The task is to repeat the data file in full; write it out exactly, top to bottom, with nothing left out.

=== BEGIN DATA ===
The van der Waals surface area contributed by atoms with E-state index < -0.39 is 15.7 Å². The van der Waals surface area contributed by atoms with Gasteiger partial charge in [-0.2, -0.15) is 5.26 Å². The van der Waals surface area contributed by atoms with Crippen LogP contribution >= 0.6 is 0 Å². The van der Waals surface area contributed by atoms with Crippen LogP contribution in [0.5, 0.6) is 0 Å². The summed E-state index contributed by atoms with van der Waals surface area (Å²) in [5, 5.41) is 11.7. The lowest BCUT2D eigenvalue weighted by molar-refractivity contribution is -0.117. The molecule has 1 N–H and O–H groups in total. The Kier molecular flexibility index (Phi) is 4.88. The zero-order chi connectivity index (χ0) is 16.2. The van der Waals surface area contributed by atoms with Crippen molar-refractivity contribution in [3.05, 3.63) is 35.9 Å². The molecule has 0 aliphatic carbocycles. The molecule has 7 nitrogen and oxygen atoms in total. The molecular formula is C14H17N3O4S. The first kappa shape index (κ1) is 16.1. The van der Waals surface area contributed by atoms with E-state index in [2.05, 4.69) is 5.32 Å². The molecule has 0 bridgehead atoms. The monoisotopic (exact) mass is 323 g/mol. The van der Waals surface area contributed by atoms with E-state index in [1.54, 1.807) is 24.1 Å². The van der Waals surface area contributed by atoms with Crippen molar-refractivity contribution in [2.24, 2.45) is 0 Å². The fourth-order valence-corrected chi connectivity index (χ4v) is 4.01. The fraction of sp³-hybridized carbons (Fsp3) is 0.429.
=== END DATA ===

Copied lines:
The van der Waals surface area contributed by atoms with E-state index < -0.39 is 15.7 Å². The van der Waals surface area contributed by atoms with Gasteiger partial charge in [-0.2, -0.15) is 5.26 Å². The van der Waals surface area contributed by atoms with Crippen LogP contribution >= 0.6 is 0 Å². The van der Waals surface area contributed by atoms with Crippen LogP contribution in [0.5, 0.6) is 0 Å². The summed E-state index contributed by atoms with van der Waals surface area (Å²) in [5, 5.41) is 11.7. The lowest BCUT2D eigenvalue weighted by molar-refractivity contribution is -0.117. The molecule has 1 N–H and O–H groups in total. The Kier molecular flexibility index (Phi) is 4.88. The zero-order chi connectivity index (χ0) is 16.2. The van der Waals surface area contributed by atoms with Crippen molar-refractivity contribution in [3.05, 3.63) is 35.9 Å². The molecule has 0 aliphatic carbocycles. The molecule has 7 nitrogen and oxygen atoms in total. The molecular formula is C14H17N3O4S. The first kappa shape index (κ1) is 16.1. The van der Waals surface area contributed by atoms with E-state index in [2.05, 4.69) is 5.32 Å². The molecule has 0 bridgehead atoms. The monoisotopic (exact) mass is 323 g/mol. The van der Waals surface area contributed by atoms with E-state index in [1.54, 1.807) is 24.1 Å². The van der Waals surface area contributed by atoms with Crippen molar-refractivity contribution in [2.24, 2.45) is 0 Å². The fourth-order valence-corrected chi connectivity index (χ4v) is 4.01. The fraction of sp³-hybridized carbons (Fsp3) is 0.429.